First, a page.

A number of Juneau families are experiencing the true meaning of sacrifice this Christmas.
The families and soldiers of the Alaska Army National Guard Alpha Co., third Battalion, 297th Infantry have been away from their loved ones for nearly a year. Since being deployed to Baghdad in January, the soldiers have been fighting Operation Iraqi Freedom during birthdays, anniversaries, Thanksgiving and now Christmas.
"It's not an easy sacrifice," said Michael Wright, whose father, Staff Sgt. Robert Wright, is serving in Iraq. "It's not something that anyone could do, especially over the holidays. It makes it kind of a harder thing."
Christmas will be different this year for these families, there's no doubt. Some are postponing their celebrations until the soldiers' scheduled return to Juneau in early February, while others are trying their best to maintain the traditions that makes the holiday important to them.
"We're trying to keep up with the season and all the traditions that we have," said Laura Gilbert, whose husband, Maj. Joel Gilbert, is stationed in Baghdad.
Gilbert said she is celebrating Christmas with their two children, Kayleigh, 10, and Angus, 9, and will have another celebration when the soldiers return.
"We're still going to open presents because we still believe in Jesus being the reason for Christmas," she said.
Sandy Demmert said her family is toning back Christmas a bit this year while her son, Spc. Paul Demmert, 22, is still overseas.
"We're going to celebrate Christmas with him when he gets home," she said. "But we'll make sure we spoil his baby for his first Christmas."
Paul Demmert was able to be home on leave for the birth of his son, Espeban, on June 10, but he is away from his child this holiday season to fulfill his duties.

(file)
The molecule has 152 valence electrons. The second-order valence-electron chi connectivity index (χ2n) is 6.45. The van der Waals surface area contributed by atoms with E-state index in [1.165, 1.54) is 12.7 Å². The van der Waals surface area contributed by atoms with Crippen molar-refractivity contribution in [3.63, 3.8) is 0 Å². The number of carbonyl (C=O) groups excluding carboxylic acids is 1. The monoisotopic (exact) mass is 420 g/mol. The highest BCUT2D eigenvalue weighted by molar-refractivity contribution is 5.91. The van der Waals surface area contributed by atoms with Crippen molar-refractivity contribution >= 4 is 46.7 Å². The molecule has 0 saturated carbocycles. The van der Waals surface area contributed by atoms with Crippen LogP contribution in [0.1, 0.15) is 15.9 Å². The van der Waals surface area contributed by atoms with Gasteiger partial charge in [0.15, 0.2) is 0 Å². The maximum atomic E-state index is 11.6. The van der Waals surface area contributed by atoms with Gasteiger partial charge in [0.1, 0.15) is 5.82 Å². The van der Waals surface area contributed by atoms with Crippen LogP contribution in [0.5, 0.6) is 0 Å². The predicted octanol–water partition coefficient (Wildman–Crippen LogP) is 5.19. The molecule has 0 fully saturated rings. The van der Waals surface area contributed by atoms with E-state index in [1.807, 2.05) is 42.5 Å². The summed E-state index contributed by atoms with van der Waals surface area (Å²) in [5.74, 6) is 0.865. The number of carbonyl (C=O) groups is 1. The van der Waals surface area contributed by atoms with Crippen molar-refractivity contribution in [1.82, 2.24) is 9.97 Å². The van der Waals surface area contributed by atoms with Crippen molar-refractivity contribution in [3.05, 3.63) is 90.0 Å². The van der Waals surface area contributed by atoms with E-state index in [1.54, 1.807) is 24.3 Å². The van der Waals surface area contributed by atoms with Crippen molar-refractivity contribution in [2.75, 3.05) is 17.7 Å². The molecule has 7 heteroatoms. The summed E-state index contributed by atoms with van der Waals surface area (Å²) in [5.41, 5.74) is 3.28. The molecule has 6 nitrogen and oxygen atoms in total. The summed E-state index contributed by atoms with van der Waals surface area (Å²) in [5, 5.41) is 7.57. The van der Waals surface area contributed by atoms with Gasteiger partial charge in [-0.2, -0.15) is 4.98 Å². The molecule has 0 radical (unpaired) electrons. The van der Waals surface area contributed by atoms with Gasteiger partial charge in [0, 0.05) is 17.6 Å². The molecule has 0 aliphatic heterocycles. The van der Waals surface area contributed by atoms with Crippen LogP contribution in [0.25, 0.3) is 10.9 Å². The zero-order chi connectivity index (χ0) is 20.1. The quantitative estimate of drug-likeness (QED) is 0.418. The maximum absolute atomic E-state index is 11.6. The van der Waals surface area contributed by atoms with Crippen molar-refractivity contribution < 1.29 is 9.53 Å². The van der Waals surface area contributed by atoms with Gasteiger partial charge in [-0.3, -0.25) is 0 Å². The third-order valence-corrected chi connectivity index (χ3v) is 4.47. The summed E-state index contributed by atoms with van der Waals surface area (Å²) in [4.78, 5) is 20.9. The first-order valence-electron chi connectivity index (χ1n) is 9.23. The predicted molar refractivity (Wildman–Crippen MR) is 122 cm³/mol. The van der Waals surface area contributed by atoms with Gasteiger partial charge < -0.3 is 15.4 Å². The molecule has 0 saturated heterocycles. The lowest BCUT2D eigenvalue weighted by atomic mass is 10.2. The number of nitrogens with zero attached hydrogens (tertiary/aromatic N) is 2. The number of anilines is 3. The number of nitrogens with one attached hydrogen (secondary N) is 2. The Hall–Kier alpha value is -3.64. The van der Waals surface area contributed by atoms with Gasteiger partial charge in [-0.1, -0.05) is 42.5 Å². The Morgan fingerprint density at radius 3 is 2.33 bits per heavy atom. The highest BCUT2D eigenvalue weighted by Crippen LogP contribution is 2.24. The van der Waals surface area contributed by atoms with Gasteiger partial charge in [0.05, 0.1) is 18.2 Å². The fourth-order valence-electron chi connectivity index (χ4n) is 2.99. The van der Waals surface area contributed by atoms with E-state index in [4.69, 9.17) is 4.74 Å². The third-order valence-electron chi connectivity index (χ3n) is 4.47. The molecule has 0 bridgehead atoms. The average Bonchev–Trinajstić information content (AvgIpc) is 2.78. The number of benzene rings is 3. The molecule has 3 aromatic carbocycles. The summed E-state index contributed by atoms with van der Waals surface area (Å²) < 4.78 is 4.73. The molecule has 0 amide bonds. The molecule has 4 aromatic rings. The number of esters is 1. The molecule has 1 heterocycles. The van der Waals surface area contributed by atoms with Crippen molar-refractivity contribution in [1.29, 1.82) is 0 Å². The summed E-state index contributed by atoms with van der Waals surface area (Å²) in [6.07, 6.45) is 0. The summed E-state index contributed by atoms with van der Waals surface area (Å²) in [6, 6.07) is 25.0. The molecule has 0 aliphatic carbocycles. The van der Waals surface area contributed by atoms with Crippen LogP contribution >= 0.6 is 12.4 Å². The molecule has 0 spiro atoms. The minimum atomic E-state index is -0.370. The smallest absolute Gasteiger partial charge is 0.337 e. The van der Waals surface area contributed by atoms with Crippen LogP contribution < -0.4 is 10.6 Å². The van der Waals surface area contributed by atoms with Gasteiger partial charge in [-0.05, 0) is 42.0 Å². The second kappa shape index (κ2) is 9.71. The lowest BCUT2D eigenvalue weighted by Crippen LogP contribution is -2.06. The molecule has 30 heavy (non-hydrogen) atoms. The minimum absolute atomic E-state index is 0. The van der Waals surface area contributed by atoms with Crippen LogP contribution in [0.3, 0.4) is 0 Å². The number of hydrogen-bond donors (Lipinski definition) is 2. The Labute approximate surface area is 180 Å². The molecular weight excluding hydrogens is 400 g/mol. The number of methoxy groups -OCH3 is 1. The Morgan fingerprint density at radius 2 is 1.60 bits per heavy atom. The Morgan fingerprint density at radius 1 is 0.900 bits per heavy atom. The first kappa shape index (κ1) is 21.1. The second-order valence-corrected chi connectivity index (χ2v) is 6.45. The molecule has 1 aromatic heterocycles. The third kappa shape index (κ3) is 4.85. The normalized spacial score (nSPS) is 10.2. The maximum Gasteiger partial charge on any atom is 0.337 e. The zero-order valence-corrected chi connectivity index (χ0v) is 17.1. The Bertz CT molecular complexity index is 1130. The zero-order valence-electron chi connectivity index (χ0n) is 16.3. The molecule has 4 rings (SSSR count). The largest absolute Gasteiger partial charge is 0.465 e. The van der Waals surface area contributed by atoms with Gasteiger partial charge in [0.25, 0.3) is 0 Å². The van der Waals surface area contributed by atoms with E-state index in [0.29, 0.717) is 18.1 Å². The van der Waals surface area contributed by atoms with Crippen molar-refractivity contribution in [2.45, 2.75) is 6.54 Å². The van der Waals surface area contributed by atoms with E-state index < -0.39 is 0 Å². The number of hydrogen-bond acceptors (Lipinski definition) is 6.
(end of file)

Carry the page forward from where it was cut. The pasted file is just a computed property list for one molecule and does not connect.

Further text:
"It's been tough, but we know he's doing OK over there because he keeps in contact with us and we know he will be home shortly," Sandy Demmert said.
Wright, 19, who is also a member of the Alaska Army National Guard, said this holiday season has been much different, especially because he feels he should be over there in the place of his father.
"It's definitely not going to be the same," he said. "I guess I've not had the same feel of Christmas with everything going on. I haven't been as much in the spirit as I usually am. It's tough."
Gilbert, who is a coordinator for the Guard's Family Assistance Center, said there have been many tears over the course of the year. She said this year also has given her family a greater appreciation of life.
"It's just made us realize that every day we have a roof over our heads, we have food on the table and we have plenty of clothes in the closet," Gilbert said.
If she could turn back the clock, Gilbert said she would not change the sacrifices her family has made over the course of the year.
"If I would have been the one to make the decision for him to be the one to stay or go, I would definitely have had him go," she said.
Wright said he would be over there if he was asked.
"I feel thankful, obviously, and I feel spoiled in a way just for the fact that being in the service it's part of my fight, and I'm here and they're there," he said. "They're over there, you know, doing me a huge favor as well as everyone else in the United States."
Gilbert said the community of Juneau has gone above and beyond to help the families make it through the holiday season without their loved ones.
"So many businesses and organizations have called me up and given all sorts of support," she said. "From care-package drives to donating Christmas trees, it's pretty amazing how much they've come through for the families and the soldiers."
Eric Morrison can be reached at email@example.com.
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